In infrastructure construction litigation in 2023, disputes are arising from the design-build public-private-partnership model, courts are developing the rules with respect to settlement disclosure requirements, and dispute resolution boards are offering a collaborative method of addressing and avoiding conflict, lawyers tell Lexpert.
The developing requirement of settlement-agreement disclosure
In the last few years, a stream of court decisions dealing with the disclosure of settlement agreements has been impacting the construction litigation field, says Laura Delemere, a construction lawyer and partner at Borden Ladner Gervais LLP in Toronto.
In December 2010, the Ontario Court of Appeal released its decision in Aecon Buildings v. Stephenson Engineering Ltd., 2010 ONCA 898. The dispute arose from the construction of the Brampton Performing Arts Centre and allegations by Aecon that construction delays breached the city’s $46 million contract.
At the outset of the litigation, Aecon and Brampton reached a partial settlement agreement in which the city agreed to bring claims against another contracting party, and Aecon agreed to limit its damage claims to the amount Brampton recovered through those claims.
The city added the third party to the litigation, and that third party added three fourth parties – including Stephenson Engineering, the appellant at the Court of Appeal. Aecon and Brampton did not disclose their settlement agreement until it was specifically requested months later. While Stephenson was unsuccessful in its summary-judgment motion arguing the agreement was champertous and an abuse of process, the court did rule that Aecon and Brampton had an obligation to disclose the agreement to the other parties in the litigation.
“What it set out was if you enter into a settlement agreement, and it entirely changes the landscape of the litigation – that’s the wording of the court – you must immediately disclose that agreement to the other parties in the litigation,” says Delemere.
“That was rather a large statement.”
She says the decision raised uncertainty in the construction industry around what counted as changing the landscape of the litigation, as well as how immediate the disclosure must be.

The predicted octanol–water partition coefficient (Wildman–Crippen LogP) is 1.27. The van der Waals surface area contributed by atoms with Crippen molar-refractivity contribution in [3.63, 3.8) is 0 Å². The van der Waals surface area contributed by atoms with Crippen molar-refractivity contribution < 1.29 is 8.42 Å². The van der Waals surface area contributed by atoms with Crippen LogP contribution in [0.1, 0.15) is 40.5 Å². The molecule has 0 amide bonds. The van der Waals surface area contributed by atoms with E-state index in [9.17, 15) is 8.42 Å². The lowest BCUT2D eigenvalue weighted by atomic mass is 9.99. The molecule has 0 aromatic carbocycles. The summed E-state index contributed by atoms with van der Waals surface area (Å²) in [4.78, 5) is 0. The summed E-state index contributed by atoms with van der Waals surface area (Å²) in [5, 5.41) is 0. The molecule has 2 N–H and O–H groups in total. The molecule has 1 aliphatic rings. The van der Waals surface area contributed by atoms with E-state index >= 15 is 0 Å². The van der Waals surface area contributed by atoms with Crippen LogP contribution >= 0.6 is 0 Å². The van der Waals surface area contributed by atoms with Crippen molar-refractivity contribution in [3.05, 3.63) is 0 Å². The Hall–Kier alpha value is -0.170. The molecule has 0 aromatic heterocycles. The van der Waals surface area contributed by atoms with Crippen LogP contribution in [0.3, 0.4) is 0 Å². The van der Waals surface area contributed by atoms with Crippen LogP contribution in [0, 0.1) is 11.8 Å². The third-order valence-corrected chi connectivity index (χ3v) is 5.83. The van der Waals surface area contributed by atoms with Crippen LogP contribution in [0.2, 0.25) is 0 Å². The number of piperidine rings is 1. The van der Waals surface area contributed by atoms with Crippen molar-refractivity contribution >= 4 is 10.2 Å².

“The requirement to disclose a settlement in the context of a construction dispute can sometimes be challenging,” says Bruce Reynolds, co-managing partner at Singleton Urquhart Reynolds Vogel LLP in Toronto. “Often it is not a live issue if all parties are aware of the anticipated settlement because they have participated in the without-prejudice process of reaching that settlement.”
In lien actions where an owner has not paid the general contractor, which has caused its subtrades and suppliers to bring claims, the general contractor needs cooperation and input from those subtrades and suppliers to achieve a settlement which resolves all the issues, says Reynolds.
“However, parties nevertheless must proceed with caution given that a failure to disclose can be fatal.”
He notes that in Southside Construction v. City of Windsor, 2022 ONSC 2241, the Ontario Superior Court found that failure to disclose “was an abuse of process and therefore grounds for a permanent stay of proceedings.”
“This is an area that has been quite an important trend in litigation, generally, but also in the construction field,” says Delemere. “And it has been repeatedly before the courts, especially in the past couple of years.”
Whenever lawyers and their clients discuss settlement or settlement agreements, she says, they should ask the questions: Does this affect any relationships between parties in litigation? Are we required to disclose this? And if so, when?
“It's really not a one-size-fits-all rule of when to disclose. It really will come down to the facts of the case.”
Delemere adds that there is not “one overarching decision” that provides guidance. There are multiple decisions that all consider specific examples of when one might or might not need to disclose. “Lawyers need to stay on top of those sorts of incremental developments.”
Design-build leading to disputes
On just about every one of Mark Crane’s infrastructure files, he is seeing evidence that the design-build public-private-partnership (P3) model inevitably gives rise to disputes almost immediately. Crane is a partner at Gowling WLG in Toronto and a member of the firm’s commercial litigation, construction and infrastructure, energy, and insurance professional liability groups.
This model of infrastructure construction begins with a competitive bidding process, where the proponents are bidding based on a “preliminary design.” The bids represent the amount the proponents estimate the project will cost them to execute. But their estimations are based on a design that represents only about 30 percent of the project.